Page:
Posted: 26 Oct 2012 06:20 AM PDT
I think dating is easier for straight couples. For one thing, if your straight everyone wants to fix you up with someone they know. But gay guys are really at a disadvantage when it comes to language about dating. And language often affects how we see and interpret reality.
Think about it. There is no gay equivalent of words like “fiancé” or “engaged” that imply a relationship has progressed to a certain level of seriousness (though still short of lifetime commitment). If you go back 20 years or so, gay men didn’t talk about “dating” at all. Partners were divided into one of two discrete camps: tricks or lovers.
Perhaps as a result of this language shortage, it’s sometimes hard for dating couples to understand exactly where they are in the journey of exploration and commitment. That makes many of us too quick to presume there is more of a commitment than is warranted. Dating can be divided into three stages: prospecting, mutual discovery and exploring commitment. Each stage has it’s own tasks, joys and challenges.
This is the initial stage where you find out the basics about your new guy and see if there is enough interest for him to be worth your time. You have a first date and decide if you’re interested in another one. If the chemistry is right, you may really click and feel like you’ve known him longer than you really have. But remember – you may like the guy, but you don’t yet really know him. And if there isn’t much attraction, calling it quits here hurts the least.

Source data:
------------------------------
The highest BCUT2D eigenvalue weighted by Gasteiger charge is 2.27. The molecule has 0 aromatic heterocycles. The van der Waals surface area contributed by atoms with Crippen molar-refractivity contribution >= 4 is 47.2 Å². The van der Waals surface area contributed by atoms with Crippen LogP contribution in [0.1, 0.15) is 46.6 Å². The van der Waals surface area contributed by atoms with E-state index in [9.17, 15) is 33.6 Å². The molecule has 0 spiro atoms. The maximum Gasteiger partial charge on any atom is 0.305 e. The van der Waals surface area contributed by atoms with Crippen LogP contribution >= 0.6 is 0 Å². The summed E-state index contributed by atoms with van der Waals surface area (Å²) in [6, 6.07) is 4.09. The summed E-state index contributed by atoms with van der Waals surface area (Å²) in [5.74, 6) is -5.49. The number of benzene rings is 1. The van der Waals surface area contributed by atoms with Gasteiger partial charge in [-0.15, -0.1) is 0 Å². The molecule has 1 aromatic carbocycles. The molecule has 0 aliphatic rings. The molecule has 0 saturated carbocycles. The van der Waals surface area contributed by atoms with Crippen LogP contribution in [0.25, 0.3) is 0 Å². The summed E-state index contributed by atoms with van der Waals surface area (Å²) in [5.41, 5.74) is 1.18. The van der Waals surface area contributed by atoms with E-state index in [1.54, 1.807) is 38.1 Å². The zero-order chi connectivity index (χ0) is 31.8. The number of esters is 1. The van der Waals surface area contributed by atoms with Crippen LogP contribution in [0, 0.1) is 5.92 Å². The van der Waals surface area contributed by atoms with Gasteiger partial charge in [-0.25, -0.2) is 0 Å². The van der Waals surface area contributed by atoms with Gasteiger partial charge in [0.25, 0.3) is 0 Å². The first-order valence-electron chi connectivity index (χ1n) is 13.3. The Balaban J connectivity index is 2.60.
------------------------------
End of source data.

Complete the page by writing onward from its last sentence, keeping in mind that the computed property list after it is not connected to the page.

OK, you’ve had a few dates and decide that you like this guy. In fact, you like him quite a bit. That’s good. But there is much to be learned about your new man, and this stuff can’t be completed in a few dates. What motivates him? Are his interests, values and lifestyle compatible with your own? If they aren’t, it doesn’t matter how great a guy he is – he’s someone else’s future partner, not yours. Ending a relationship at this stage is more painful, but if you haven’t rushed into commitment prematurely the bruises will heal quickly.
Your basic questions have been answered and you’re getting a sense that this has real potential. The idea of dating other men has little appeal, and you’re pretty sure he feels the same. You’re not ready to put both your names on the checking account – you may never be – but where you are has gone beyond simply “going out” with the guy. Your friends are starting to think of you as a couple. If you were a hetero couple you might be thinking about announcing your engagement. This stage feels pretty intimate: you know your guy, and he knows you. And it feels good.
Now the question becomes, “Is it safe to trust you with my heart?” It’s more than just attraction now. You need to know more about his integrity and personality. Is he able to make the sort of commitment you want? If he’s not, the time to end it is now – not after years of unhappiness.
While people can get in trouble when they move too slowly to deepen commitment, more people probably suffer from moving too quickly to commit. After a few weeks or even a few months, you’re still getting to know one another. Taking a relationship seriously means not taking it too quickly.
John R. Ballew, M.S. an author and frequent contributor to GAYTWOGETHER, is a licensed professional counselor in private practice in Atlanta. He specializes in issues related to coming out, sexuality, relationships and spirituality. If you have any questions or comments you can submit them directly to GAYTWOGETHER or John R. Ballew, M.S. -www.bodymindsoul.org